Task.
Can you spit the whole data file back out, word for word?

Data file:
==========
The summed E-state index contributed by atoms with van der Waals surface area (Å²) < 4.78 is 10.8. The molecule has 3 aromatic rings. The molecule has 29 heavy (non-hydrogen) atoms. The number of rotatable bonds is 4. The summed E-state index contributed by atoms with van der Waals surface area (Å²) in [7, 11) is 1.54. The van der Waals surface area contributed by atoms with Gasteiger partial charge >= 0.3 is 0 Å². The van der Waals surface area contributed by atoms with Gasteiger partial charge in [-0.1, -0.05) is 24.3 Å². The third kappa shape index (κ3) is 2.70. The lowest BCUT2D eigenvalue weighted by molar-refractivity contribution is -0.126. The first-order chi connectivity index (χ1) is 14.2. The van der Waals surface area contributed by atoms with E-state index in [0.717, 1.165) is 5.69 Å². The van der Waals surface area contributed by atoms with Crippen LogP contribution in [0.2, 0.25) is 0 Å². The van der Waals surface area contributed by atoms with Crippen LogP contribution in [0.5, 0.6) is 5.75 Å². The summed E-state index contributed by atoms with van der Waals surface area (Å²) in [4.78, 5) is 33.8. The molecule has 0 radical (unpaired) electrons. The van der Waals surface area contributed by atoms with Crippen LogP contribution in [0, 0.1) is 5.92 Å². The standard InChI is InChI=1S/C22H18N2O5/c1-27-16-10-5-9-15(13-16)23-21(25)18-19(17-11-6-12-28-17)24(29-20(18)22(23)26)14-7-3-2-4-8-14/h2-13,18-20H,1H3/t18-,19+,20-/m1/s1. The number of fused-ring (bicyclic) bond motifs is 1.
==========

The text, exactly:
The summed E-state index contributed by atoms with van der Waals surface area (Å²) < 4.78 is 10.8. The molecule has 3 aromatic rings. The molecule has 29 heavy (non-hydrogen) atoms. The number of rotatable bonds is 4. The summed E-state index contributed by atoms with van der Waals surface area (Å²) in [7, 11) is 1.54. The van der Waals surface area contributed by atoms with Gasteiger partial charge >= 0.3 is 0 Å². The van der Waals surface area contributed by atoms with Gasteiger partial charge in [-0.1, -0.05) is 24.3 Å². The third kappa shape index (κ3) is 2.70. The lowest BCUT2D eigenvalue weighted by molar-refractivity contribution is -0.126. The first-order chi connectivity index (χ1) is 14.2. The van der Waals surface area contributed by atoms with E-state index in [0.717, 1.165) is 5.69 Å². The van der Waals surface area contributed by atoms with Crippen LogP contribution in [0.2, 0.25) is 0 Å². The van der Waals surface area contributed by atoms with Crippen LogP contribution in [0.5, 0.6) is 5.75 Å². The summed E-state index contributed by atoms with van der Waals surface area (Å²) in [4.78, 5) is 33.8. The molecule has 0 radical (unpaired) electrons. The van der Waals surface area contributed by atoms with Crippen LogP contribution in [0, 0.1) is 5.92 Å². The standard InChI is InChI=1S/C22H18N2O5/c1-27-16-10-5-9-15(13-16)23-21(25)18-19(17-11-6-12-28-17)24(29-20(18)22(23)26)14-7-3-2-4-8-14/h2-13,18-20H,1H3/t18-,19+,20-/m1/s1. The number of fused-ring (bicyclic) bond motifs is 1.